Liem said she has observed that adoptees’ experiences of growing up are colored by their adoptive country’s own history and experience with race and immigration. More homogeneous countries, like Sweden, have a less-developed sense of the presence and influence of ethnic minorities, and therefore race relations in general; while in other countries, like the U.S., there is more of a sense of identities of ethnic groups and their place in society. “It is fascinating that there are some particular challenges that are cultural. But what strikes me the most is that there are many similarities in our stories, although there are influences of the culture, history and politics of the [adoptive] countries too.”
Collecting all the stories that are candidates for inclusion in the film has taken time, know-how and money, since the stories are happening in locations far from Liem’s home in California. A few years ago, she said, she wrote a grant to go to France and Sweden to do research on Korean adoptee stories. “Now, I’m trying to raise enough money to go back and finish those stories. I basically shoot when I have money, or even if I don’t have money and there is something going on in people’s lives, I go shoot,” she said.
Liem realizes she will have many stories that will not fit into one film. With her developing knowledge of filmmaking and social media, she is planning to develop a media platform for these and stories submitted by others in a website and on social media. These may include web shorts of stories she has filmed and/or some participatory method for adoptees to contribute their own stories. She has already started a site for stories, called Adoption Stories, on Tumblr, she said.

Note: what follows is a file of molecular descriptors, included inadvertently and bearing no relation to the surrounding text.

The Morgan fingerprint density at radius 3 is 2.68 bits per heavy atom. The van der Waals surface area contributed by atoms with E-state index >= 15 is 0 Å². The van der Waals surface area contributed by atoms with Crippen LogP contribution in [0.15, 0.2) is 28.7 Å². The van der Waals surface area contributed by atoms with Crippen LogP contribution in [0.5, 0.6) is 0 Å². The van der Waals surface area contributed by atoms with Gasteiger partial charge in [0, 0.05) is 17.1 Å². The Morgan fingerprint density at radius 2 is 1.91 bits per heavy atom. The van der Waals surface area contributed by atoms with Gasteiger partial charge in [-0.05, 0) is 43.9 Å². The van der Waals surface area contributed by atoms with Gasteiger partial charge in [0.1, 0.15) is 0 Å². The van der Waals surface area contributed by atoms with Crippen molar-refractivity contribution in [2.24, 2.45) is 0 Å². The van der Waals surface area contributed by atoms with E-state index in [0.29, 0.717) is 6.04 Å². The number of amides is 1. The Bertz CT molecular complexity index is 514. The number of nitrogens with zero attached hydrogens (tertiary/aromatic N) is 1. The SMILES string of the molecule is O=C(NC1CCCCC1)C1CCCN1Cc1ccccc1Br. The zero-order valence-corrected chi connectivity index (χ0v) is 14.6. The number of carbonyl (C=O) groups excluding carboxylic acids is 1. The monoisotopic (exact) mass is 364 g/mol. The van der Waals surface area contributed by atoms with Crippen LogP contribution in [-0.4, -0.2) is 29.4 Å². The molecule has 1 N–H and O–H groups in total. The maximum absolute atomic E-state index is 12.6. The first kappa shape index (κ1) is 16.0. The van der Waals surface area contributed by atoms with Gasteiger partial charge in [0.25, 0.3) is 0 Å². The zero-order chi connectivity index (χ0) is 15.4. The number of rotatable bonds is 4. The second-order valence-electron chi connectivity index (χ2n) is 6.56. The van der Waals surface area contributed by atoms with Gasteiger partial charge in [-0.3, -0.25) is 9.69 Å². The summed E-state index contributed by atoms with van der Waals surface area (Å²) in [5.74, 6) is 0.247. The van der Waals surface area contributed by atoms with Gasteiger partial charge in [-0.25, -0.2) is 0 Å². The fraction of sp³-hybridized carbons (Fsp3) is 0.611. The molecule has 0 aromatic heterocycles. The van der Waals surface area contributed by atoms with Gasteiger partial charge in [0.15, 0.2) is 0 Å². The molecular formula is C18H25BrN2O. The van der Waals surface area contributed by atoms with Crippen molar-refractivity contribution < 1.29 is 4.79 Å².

She is also trying to develop a “chronological representation of Korean adoption” of people adopted in the ‘50s, ‘60s, ‘70s, ‘80s, and even the ‘90s in the film, which tie in with the historical and social context of the times. Cooke-Sampson, for example, was adopted by a serviceman, something that was typical of the ‘50s and ‘60s, but not typical of Korean adoptees in later decades.
In her previous personal films, she said, there were the emotional and psychological challenges of having the story be about her. To not have that challenge has been a relief, but other challenges have taken over.
In melding many people’s stories into one film, Liem said, filmmakers must deal with “how you handle the multiple narrative thread in a way that makes sense, in a way that can also air all the emotional and other things that are going on in the film. That may be the main challenge.” How to represent other adoptees’ stories may be another challenge. “When you are handling other people’s stories, even though you are an adoptee, how do you represent the story of another adoptee which is respectful but also dramatic” while moving the narrative forward.
As in her other projects, Liem is concentrating on relating a broader story through the compelling stories of several individuals. “As a filmmaker my job is to concentrate on storytelling, to tell experiences from different perspectives, I feel like with this film, I will be telling stories in a way that people will understand, not necessarily intellectually, but from the heart,” she explained. “In that way, a lot of people, whether they are adopted or not, will understand, even if they don’t have any connection with adoption. But if it is compelling, it may pique their interest in adoption issues too.”
Martha Vickery is a long-time professional journalist and long-time amateur Korea watcher, co-founder of Korean Quarterly, and editor since its founding in 1997. She has raised three now-adult children, two of whom are adopted from Korea, with the help of the Korean American community in the St. Paul-Minneapolis area.